I left my first job of the new year at 1AM on 1/1/13. I walked out of the hotel and onto Powell Street in downtown San Francisco. Cable car tracks lay before me, separating me from the bright, festive lights and palm trees of Union Square.
The streets were buzzing with activity. My first thought was, “Holy sh*t am I sober.” I smiled at this wondering how many of my friends, three thousand miles away in New York City, were having the exact opposite thought at the exact same moment- “Hooolly shuitr Iam d9runk@”. Looking at my phone for the first time all night, I was greeted with a series of “Happy New Year!” texts. Those sent around midnight EST were jovial, betraying no level of inebriation. The most recent one sent at 3:30AM EST/12:30 PST was a greeting of “Happy New Year on the west coast!” which took me a good 3 minutes to translate from drunk-text language. Yep, three thousand miles away my friends were wasted.
I’m not exactly big drinker, especially by NYC standards. It’s just that drinking has become so instilled into our celebration of a new year, especially for 20-somethings. Even my mother, who herself didn’t stay up until midnight, later exclaimed, “You didn’t have champagne at midnight!?” I stood outside the hotel watching couples arm in arm and giggling groups of girls staggering down the hill (it’s hard enough to walk in heels when sound of mind). I didn’t feel lonely, I just didn’t feel ready to go home. I called my one friend still in the city only to her on her way home. I vaguely considered going to a bar alone for a celebratory drink but decided against it, knowing I’d be annoyed by and thus
cruel snarky to anyone who talked to me.
It was with that realization that I turned my back on the crowds or revelers and began the walk home, toward the hella steep hill of Powell Street. Though I was headed home, my night wasn’t over. I was going to enjoy that walk to the fullest, taking time to admire all the sights, stopping to appreciate the beauty of San Francisco on a clear night. How many people forget how they get how on New Year’s Eve? I was going to savor it, for myself and for the thousands who’d have no such memories come morning.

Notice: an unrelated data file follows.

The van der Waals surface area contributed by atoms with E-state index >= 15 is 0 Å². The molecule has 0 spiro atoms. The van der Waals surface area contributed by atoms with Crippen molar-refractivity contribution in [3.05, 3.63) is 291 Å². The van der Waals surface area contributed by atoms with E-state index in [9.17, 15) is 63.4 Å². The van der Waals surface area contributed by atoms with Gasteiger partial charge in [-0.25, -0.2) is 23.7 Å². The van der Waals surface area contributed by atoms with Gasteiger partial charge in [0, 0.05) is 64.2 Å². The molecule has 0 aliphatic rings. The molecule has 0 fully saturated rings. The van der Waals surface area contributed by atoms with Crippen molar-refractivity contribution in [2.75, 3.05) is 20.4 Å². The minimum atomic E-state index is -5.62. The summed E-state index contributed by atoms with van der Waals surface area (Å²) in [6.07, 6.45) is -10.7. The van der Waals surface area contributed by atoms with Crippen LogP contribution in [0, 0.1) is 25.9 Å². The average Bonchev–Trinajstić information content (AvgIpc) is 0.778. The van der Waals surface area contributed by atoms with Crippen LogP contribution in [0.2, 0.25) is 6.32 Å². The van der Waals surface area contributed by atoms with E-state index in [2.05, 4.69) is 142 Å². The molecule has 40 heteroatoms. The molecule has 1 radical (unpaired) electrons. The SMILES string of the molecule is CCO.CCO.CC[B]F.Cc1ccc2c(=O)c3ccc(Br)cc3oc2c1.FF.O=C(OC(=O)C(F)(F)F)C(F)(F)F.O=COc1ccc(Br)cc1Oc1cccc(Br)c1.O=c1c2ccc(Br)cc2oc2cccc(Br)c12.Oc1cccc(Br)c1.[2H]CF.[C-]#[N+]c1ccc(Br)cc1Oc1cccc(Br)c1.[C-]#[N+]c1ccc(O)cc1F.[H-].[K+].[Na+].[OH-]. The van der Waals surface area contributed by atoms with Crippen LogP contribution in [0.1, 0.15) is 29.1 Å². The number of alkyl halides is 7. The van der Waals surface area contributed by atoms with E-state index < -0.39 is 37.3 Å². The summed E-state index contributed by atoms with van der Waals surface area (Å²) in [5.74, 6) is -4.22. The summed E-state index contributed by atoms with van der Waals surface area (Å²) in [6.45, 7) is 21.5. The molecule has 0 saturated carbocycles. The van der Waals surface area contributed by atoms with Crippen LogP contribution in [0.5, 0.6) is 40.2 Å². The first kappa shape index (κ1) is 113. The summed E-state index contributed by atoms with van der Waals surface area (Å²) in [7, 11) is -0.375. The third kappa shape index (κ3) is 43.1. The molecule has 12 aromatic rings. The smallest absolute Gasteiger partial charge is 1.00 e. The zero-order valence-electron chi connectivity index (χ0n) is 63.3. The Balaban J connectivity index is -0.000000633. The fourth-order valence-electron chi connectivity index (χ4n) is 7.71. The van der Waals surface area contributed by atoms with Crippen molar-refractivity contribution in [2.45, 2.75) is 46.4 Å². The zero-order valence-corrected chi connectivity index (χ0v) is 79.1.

As I walked, I was greeted in one way or another by every one I passed. A shared smile, a spoken “Happy New Year!” While it is more common to acknowledge passers-by in SF than it is in NY, people were especially friendly on this new year’s night. Or maybe it was just me. Before starting the climb, I was stopped by a tiny fella with a french accent who couldn’t have be more than 20 years-old. “Where are you going? Know the good after parties?” he demanded, “You smoke? I have some good stuff. Let’s go somewhere and smoke it!” As temping as that offer was (not), I was resolved to my walk.
I felt a kindred to the other lone souls I passed on the streets. Were they like me, sorta wishing they weren’t alone but choosing to embrace the peacefulness of a solitary walk? Or were their steps full of disappointment, of failed “First Lay of 2013” missions? I reached the top of Powell and veered West, passing the Top of the Mark Hotel and appreciating the view in the middle of California Street.
There was the moon, high in the sky just above the hotel. A giant night-light illuminating the way to bed for all guests of (arguably) San Francisco’s finest hotel. Nothing gets me like spotting the moon between buildings in a city night sky. It was perfect.
I continued down the block towards Grace Cathedral. A voice called out to me from the stoop “I could hear you coming from down the block. Clop, clop, clop, of your shoes. It’s a power thing, that sound.” His name was RJ. He was my age and held Rockstar Energy drink in his hand. He was drunk, but in a funny way. He was also lost. I helped him find the way to his friends and he walked me home. For 15 minutes, we were friends; my first friend of 2013.
…to be continued